Running quickly through the trees, I found myself at the edge of the forest. As I stood hidden by thick branches, I saw a woman dancing in the shadows, a whirlwind of long layered skirts. Her blouse was buttoned to the neck, and rows of beads caught shades of crimson, copper and gold from the flames as they rose and fell in rhythm. The music mingled with the cries of the forest, carried by the winds into the trees to blend with the running waters of the nearby stream.

In the distance, a man stared into the woods and sharpened his blade, which shone ruby red in the firelight. Although I knew he could not see me, I suddenly remembered the stories Mama had told me about Gypsies who kidnap young women to sell into slavery in far away lands. I shivered, savoring the thought of strong arms carrying me into a Gypsy wagon filled with perfumes and silks and furs. I would be forced to travel to exotic places where people played with monkeys and rode on elephants. They would teach me to dance and dress me in long flowing silk gowns and gold chains. People would watch me and other women perform seductive dances, and they would shower our feet with coins and pearls. I would never have to dig in the dirt or clean up after the horses and cows. Mama and Tato would never again tell me what I could and could not do.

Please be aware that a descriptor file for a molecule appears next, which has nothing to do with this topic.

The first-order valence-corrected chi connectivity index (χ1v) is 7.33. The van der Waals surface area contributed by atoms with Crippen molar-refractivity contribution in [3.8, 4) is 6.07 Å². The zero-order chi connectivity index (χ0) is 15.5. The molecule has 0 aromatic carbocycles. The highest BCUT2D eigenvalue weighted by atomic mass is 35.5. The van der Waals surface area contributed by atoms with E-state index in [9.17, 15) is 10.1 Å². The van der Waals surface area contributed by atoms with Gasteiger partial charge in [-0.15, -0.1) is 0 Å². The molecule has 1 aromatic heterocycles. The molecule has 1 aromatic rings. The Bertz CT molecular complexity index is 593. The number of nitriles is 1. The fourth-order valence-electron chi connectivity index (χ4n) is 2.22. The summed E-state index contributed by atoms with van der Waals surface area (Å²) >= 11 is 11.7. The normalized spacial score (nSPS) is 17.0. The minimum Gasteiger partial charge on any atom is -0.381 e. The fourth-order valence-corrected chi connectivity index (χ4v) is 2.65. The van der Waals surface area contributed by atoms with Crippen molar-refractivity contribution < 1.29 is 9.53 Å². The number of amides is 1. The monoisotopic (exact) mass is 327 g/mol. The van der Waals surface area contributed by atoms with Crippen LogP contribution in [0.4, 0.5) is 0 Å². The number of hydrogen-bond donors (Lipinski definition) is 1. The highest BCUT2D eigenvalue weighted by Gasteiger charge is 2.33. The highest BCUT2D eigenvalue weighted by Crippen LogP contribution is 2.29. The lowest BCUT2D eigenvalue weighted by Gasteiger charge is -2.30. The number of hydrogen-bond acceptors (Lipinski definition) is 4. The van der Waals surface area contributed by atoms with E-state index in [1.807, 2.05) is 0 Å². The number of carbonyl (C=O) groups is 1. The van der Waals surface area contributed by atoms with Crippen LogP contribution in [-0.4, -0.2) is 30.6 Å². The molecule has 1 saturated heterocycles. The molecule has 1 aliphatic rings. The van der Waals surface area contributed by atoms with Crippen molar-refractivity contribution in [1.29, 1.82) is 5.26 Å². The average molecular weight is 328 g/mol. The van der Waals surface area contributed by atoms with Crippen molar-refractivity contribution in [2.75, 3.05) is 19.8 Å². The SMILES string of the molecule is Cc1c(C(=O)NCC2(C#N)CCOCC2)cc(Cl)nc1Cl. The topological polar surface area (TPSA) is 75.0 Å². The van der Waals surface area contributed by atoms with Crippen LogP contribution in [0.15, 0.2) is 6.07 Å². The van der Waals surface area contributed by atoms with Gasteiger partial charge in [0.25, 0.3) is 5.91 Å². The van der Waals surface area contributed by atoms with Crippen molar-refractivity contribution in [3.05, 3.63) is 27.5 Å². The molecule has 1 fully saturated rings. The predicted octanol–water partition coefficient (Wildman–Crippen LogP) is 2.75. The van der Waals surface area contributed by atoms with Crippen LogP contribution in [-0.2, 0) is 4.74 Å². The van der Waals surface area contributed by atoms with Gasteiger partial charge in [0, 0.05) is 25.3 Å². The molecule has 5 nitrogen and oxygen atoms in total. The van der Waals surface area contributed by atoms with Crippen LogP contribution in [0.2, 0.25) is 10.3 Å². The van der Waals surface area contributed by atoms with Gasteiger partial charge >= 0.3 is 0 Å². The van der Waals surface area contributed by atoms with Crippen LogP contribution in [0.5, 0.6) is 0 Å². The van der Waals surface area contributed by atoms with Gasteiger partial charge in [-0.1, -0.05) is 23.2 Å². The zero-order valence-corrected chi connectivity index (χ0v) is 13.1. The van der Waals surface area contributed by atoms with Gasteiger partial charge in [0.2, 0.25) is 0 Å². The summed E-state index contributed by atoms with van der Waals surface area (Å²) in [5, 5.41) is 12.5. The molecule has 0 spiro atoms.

Mama and Tato! They would soon notice that I was gone. I turned away from the camp and faced the woods, angry for having to leave. How could this beautiful music be evil? This sad melody, so soft and familiar, that slid across my body and pulled at my chest with bittersweet secrets … how could the music be “bad” when it filled me with dreams of dancing and adventure? And how could the woman who danced like flames on the wind be “dirty”?

Straining to keep the music with me as long as I could, I stumbled through the forest. It seemed to take twice as long to get home as it had to find the camp, but I wanted to remember each turn so I could find my way again. I went to sleep that night planning my visit to the vorozhka. My dreams were filled with clapping hands, stomping boots and music so powerful that it painted pictures in the clouds and lifted me to dance on air.